Heartburn, also known as acid reflux, is a condition in which the individual experiences a burning sensation in the chest. It is caused by the upward movement of the acidic gastric contents into the gullet or esophagus, causing irritation of the mucous lining. In addition to the discomfort, the acid may cause a bitter taste in the mouth if it reaches as far as the pharynx.
Some foods that intensify or trigger heartburn may not be the same for all individuals. These foods include spices like garlic or raw onions, black pepper, tomatoes, citrus fruit and vinegar. Fatty foods may also trigger heartburn, because they slow down the transit of food through the gut, which keeps the stomach filled for a longer period. This in turn puts extended pressure on the lower esophageal sphincter (LES), which is the circular band of muscle that normally keeps the lower end of the gullet closed in order to keep the gastric contents in the stomach. The overstretching of the LES leads to regurgitation of the contents of the stomach upwards.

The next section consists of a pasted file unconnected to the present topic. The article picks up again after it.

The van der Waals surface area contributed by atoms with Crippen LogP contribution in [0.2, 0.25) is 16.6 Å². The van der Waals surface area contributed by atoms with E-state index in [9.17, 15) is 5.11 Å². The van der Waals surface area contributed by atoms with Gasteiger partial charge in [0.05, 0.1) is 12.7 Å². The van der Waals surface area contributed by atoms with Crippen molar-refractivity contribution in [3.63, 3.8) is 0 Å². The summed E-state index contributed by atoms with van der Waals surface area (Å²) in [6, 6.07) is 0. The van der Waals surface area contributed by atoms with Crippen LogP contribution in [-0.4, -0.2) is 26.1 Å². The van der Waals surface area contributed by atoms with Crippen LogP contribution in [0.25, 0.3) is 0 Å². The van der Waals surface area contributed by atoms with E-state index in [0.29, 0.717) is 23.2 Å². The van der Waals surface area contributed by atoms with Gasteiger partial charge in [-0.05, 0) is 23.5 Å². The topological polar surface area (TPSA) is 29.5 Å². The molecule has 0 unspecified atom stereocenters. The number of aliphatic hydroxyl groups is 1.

What foods should a person with heartburn choose instead?
Firstly, fatty foods should be cut out of the diet as much as possible. This includes fatty meat, baked goods and fried foods. Instead, the choice should be for lean meats (including poultry) and fish, which have little fat. These can be baked, grilled, steamed or broiled according to taste – only not fried or smothered in rich sauces.
Are plant foods useful in heartburn?
Other good food choices include legumes, fruits, whole grains and vegetables.
For breakfast, traditional fatty foods like bacon or ham may be substituted with oatmeal, fresh fruit, raisins and perhaps a hint of cinnamon for flavor.
Oatmeal has a high fiber content, which promotes healthy bowel habits, reduces portion size, and tastes good as well. Oatmeal with milk and fresh fruit provide an attractive alternative to fatty meats for breakfast.
Fresh bananas are great for preventing acid reflux, because they contain very little acid. They coat the mucous lining of the esophagus, thus strengthening mucosal defenses against reflux. The fiber in bananas also speeds up the passage of food through the gut, preventing the stasis of food for longer than necessary in the stomach, and thus limiting acid production, while reducing the chances of acid reflux.
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